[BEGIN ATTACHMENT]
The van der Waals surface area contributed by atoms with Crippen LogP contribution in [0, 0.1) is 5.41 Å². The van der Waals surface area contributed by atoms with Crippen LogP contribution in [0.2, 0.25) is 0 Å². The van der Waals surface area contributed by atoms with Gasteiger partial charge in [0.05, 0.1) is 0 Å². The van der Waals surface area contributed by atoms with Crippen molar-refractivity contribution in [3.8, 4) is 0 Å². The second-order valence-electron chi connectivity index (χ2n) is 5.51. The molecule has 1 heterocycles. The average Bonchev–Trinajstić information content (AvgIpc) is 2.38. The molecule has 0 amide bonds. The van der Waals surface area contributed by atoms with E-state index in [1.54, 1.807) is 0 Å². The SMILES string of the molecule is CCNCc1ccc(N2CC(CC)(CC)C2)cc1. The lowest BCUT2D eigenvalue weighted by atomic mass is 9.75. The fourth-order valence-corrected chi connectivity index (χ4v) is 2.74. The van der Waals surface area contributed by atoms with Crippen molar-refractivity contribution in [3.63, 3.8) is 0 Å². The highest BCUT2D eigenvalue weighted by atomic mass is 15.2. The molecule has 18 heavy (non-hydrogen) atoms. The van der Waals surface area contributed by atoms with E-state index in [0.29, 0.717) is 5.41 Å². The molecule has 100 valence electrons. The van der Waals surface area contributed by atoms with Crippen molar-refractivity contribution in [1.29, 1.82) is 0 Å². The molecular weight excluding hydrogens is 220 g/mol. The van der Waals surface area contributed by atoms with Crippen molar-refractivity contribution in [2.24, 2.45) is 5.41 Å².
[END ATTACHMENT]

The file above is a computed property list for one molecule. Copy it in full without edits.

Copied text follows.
The van der Waals surface area contributed by atoms with Crippen LogP contribution in [0, 0.1) is 5.41 Å². The van der Waals surface area contributed by atoms with Crippen LogP contribution in [0.2, 0.25) is 0 Å². The van der Waals surface area contributed by atoms with Gasteiger partial charge in [0.05, 0.1) is 0 Å². The van der Waals surface area contributed by atoms with Crippen molar-refractivity contribution in [3.8, 4) is 0 Å². The second-order valence-electron chi connectivity index (χ2n) is 5.51. The molecule has 1 heterocycles. The average Bonchev–Trinajstić information content (AvgIpc) is 2.38. The molecule has 0 amide bonds. The van der Waals surface area contributed by atoms with E-state index in [1.54, 1.807) is 0 Å². The SMILES string of the molecule is CCNCc1ccc(N2CC(CC)(CC)C2)cc1. The lowest BCUT2D eigenvalue weighted by atomic mass is 9.75. The fourth-order valence-corrected chi connectivity index (χ4v) is 2.74. The van der Waals surface area contributed by atoms with Crippen molar-refractivity contribution in [3.63, 3.8) is 0 Å². The highest BCUT2D eigenvalue weighted by atomic mass is 15.2. The molecule has 18 heavy (non-hydrogen) atoms. The van der Waals surface area contributed by atoms with E-state index in [0.29, 0.717) is 5.41 Å². The molecule has 100 valence electrons. The van der Waals surface area contributed by atoms with Crippen molar-refractivity contribution in [1.29, 1.82) is 0 Å². The molecular weight excluding hydrogens is 220 g/mol. The van der Waals surface area contributed by atoms with Crippen molar-refractivity contribution in [2.24, 2.45) is 5.41 Å².